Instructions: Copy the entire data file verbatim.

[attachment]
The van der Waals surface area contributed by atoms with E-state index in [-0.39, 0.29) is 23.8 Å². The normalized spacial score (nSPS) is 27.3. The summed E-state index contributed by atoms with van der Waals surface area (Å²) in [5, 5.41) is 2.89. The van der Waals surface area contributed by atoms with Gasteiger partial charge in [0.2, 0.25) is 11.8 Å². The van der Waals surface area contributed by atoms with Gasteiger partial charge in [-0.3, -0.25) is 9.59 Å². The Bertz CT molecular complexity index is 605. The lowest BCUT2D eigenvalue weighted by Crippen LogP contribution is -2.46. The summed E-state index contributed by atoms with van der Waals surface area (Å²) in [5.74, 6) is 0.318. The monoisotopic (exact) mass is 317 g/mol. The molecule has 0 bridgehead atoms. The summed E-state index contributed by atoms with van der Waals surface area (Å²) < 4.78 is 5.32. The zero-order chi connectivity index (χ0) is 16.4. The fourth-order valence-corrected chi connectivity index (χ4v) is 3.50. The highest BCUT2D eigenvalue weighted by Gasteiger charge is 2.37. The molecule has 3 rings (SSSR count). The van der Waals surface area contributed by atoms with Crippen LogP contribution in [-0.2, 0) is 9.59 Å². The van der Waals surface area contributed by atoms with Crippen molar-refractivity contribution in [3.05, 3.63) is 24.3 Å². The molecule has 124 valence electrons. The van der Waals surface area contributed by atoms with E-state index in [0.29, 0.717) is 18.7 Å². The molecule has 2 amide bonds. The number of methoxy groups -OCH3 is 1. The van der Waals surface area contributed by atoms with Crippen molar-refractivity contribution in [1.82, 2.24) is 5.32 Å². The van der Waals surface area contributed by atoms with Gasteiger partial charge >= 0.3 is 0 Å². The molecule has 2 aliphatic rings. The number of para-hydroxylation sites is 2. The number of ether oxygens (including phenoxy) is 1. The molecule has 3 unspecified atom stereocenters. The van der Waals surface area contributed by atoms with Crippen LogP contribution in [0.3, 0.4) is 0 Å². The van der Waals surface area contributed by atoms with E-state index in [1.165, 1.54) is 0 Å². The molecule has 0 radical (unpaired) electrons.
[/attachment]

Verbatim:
The van der Waals surface area contributed by atoms with E-state index in [-0.39, 0.29) is 23.8 Å². The normalized spacial score (nSPS) is 27.3. The summed E-state index contributed by atoms with van der Waals surface area (Å²) in [5, 5.41) is 2.89. The van der Waals surface area contributed by atoms with Gasteiger partial charge in [0.2, 0.25) is 11.8 Å². The van der Waals surface area contributed by atoms with Gasteiger partial charge in [-0.3, -0.25) is 9.59 Å². The Bertz CT molecular complexity index is 605. The lowest BCUT2D eigenvalue weighted by Crippen LogP contribution is -2.46. The summed E-state index contributed by atoms with van der Waals surface area (Å²) in [5.74, 6) is 0.318. The monoisotopic (exact) mass is 317 g/mol. The molecule has 0 bridgehead atoms. The summed E-state index contributed by atoms with van der Waals surface area (Å²) < 4.78 is 5.32. The zero-order chi connectivity index (χ0) is 16.4. The fourth-order valence-corrected chi connectivity index (χ4v) is 3.50. The highest BCUT2D eigenvalue weighted by Gasteiger charge is 2.37. The molecule has 3 rings (SSSR count). The van der Waals surface area contributed by atoms with Crippen LogP contribution in [-0.2, 0) is 9.59 Å². The van der Waals surface area contributed by atoms with Crippen molar-refractivity contribution in [3.05, 3.63) is 24.3 Å². The molecule has 124 valence electrons. The van der Waals surface area contributed by atoms with E-state index in [0.29, 0.717) is 18.7 Å². The molecule has 2 amide bonds. The number of methoxy groups -OCH3 is 1. The van der Waals surface area contributed by atoms with Crippen molar-refractivity contribution in [1.82, 2.24) is 5.32 Å². The van der Waals surface area contributed by atoms with Gasteiger partial charge >= 0.3 is 0 Å². The molecule has 2 aliphatic rings. The number of para-hydroxylation sites is 2. The number of ether oxygens (including phenoxy) is 1. The molecule has 3 unspecified atom stereocenters. The van der Waals surface area contributed by atoms with Crippen LogP contribution in [0.3, 0.4) is 0 Å². The van der Waals surface area contributed by atoms with E-state index in [1.165, 1.54) is 0 Å². The molecule has 0 radical (unpaired) electrons.